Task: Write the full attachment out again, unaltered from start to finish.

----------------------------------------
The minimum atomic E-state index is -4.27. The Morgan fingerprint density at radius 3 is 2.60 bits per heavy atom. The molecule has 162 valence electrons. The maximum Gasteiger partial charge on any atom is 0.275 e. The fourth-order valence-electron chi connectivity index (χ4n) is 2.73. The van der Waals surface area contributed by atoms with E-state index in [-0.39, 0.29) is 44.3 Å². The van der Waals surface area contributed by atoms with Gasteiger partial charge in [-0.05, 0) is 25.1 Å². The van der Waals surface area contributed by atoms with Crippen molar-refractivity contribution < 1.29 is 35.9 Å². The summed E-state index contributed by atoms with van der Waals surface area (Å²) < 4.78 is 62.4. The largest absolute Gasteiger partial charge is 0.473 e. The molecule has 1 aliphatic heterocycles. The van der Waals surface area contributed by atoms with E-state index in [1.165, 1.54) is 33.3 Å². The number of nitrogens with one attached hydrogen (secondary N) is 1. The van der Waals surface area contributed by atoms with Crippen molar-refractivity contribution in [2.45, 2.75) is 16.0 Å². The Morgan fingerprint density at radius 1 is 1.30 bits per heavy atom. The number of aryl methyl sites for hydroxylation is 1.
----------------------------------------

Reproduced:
The minimum atomic E-state index is -4.27. The Morgan fingerprint density at radius 3 is 2.60 bits per heavy atom. The molecule has 162 valence electrons. The maximum Gasteiger partial charge on any atom is 0.275 e. The fourth-order valence-electron chi connectivity index (χ4n) is 2.73. The van der Waals surface area contributed by atoms with E-state index in [-0.39, 0.29) is 44.3 Å². The van der Waals surface area contributed by atoms with Gasteiger partial charge in [-0.05, 0) is 25.1 Å². The van der Waals surface area contributed by atoms with Crippen molar-refractivity contribution < 1.29 is 35.9 Å². The summed E-state index contributed by atoms with van der Waals surface area (Å²) < 4.78 is 62.4. The largest absolute Gasteiger partial charge is 0.473 e. The molecule has 1 aliphatic heterocycles. The van der Waals surface area contributed by atoms with E-state index in [1.165, 1.54) is 33.3 Å². The number of nitrogens with one attached hydrogen (secondary N) is 1. The van der Waals surface area contributed by atoms with Crippen molar-refractivity contribution in [2.45, 2.75) is 16.0 Å². The Morgan fingerprint density at radius 1 is 1.30 bits per heavy atom. The number of aryl methyl sites for hydroxylation is 1.